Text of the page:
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Bipolar mixed states: still mixed up?

Castle, David J.

Current Opinion in Psychiatry: January 2014 - Volume 27 - Issue 1 - p 38–42
doi: 10.1097/YCO.0000000000000029
MOOD AND ANXIETY DISORDERS: Edited by Cornelius Katona and Gordon Parker

Purpose of review To provide an update regarding the nosological status of, and treatments for, bipolar mixed states.

Recent findings Mixed states are increasingly recognized as relatively common. The nosological approach in DSM-5 reflects a more liberal application of a mixed states specifier to either the depressed or manic pole of bipolar disorder. The presence of mixed features is associated with a worse clinical course and higher rates of comorbidities including substance abuse. There is ongoing debate about the role of antidepressants in the evolution of such states, but there is increasing consensus that the presence of mixed features should preclude the use of antidepressants.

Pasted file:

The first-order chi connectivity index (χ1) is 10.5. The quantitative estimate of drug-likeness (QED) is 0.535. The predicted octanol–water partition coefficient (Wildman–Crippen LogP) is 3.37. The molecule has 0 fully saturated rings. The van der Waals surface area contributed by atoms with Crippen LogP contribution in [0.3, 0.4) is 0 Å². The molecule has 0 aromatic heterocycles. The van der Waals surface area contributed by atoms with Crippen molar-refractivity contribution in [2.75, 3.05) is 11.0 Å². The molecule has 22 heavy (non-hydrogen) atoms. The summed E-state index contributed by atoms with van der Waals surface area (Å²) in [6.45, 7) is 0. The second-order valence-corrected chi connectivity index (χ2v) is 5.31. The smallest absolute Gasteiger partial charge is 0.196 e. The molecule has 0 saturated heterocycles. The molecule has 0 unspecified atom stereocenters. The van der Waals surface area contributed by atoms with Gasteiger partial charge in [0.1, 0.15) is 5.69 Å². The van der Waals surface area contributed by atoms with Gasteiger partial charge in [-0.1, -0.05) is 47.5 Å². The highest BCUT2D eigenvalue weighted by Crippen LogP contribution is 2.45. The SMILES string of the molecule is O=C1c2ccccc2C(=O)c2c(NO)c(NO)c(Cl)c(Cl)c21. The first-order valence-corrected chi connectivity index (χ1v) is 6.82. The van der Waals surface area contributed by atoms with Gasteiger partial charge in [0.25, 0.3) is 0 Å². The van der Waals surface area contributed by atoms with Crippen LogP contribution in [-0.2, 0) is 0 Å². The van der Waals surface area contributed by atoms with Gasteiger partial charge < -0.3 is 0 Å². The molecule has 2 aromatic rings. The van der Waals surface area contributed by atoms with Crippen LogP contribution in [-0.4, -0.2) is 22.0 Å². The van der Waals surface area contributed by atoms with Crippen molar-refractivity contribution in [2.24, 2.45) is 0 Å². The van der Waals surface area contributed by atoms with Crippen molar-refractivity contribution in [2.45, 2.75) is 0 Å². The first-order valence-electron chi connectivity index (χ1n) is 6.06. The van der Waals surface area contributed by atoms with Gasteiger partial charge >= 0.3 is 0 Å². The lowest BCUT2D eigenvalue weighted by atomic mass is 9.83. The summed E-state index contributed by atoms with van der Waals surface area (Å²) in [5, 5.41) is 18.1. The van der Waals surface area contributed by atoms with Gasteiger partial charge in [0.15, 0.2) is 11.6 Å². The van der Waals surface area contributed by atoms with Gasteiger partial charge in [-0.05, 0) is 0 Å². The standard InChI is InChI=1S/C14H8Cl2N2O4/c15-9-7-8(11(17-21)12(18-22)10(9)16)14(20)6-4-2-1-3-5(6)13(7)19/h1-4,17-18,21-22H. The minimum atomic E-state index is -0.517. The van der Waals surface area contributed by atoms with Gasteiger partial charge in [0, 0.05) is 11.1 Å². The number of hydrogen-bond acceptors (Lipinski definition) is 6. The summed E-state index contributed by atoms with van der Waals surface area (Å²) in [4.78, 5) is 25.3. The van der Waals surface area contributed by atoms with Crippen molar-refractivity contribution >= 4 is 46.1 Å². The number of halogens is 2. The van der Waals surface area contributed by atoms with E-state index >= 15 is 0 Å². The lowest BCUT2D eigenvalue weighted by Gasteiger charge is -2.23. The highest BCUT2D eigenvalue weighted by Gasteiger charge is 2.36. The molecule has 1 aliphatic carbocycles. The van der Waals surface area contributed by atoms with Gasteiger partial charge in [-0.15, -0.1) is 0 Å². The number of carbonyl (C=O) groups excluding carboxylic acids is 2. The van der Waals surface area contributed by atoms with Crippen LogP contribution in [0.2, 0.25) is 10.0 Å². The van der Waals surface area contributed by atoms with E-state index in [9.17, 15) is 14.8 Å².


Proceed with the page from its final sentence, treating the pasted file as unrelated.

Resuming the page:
Summary Clinical vigilance and careful evaluation are required to ensure mixed states are not missed in the clinical context. Atypical antipsychotics are emerging as the medications of choice in the pharmacological management of mixed states. Furthermore, research is required into the aetiogenesis and effective treatment of mixed states.

Correspondence to Professor David J. Castle, Chair of Psychiatry, St Vincent's Hospital and The University of Melbourne, PO Box 2900, Fitzroy, 3065, Australia. Tel: +61 3 92884751; fax: +61 3 92884802; e-mail:

© 2014 Wolters Kluwer Health | Lippincott Williams & Wilkins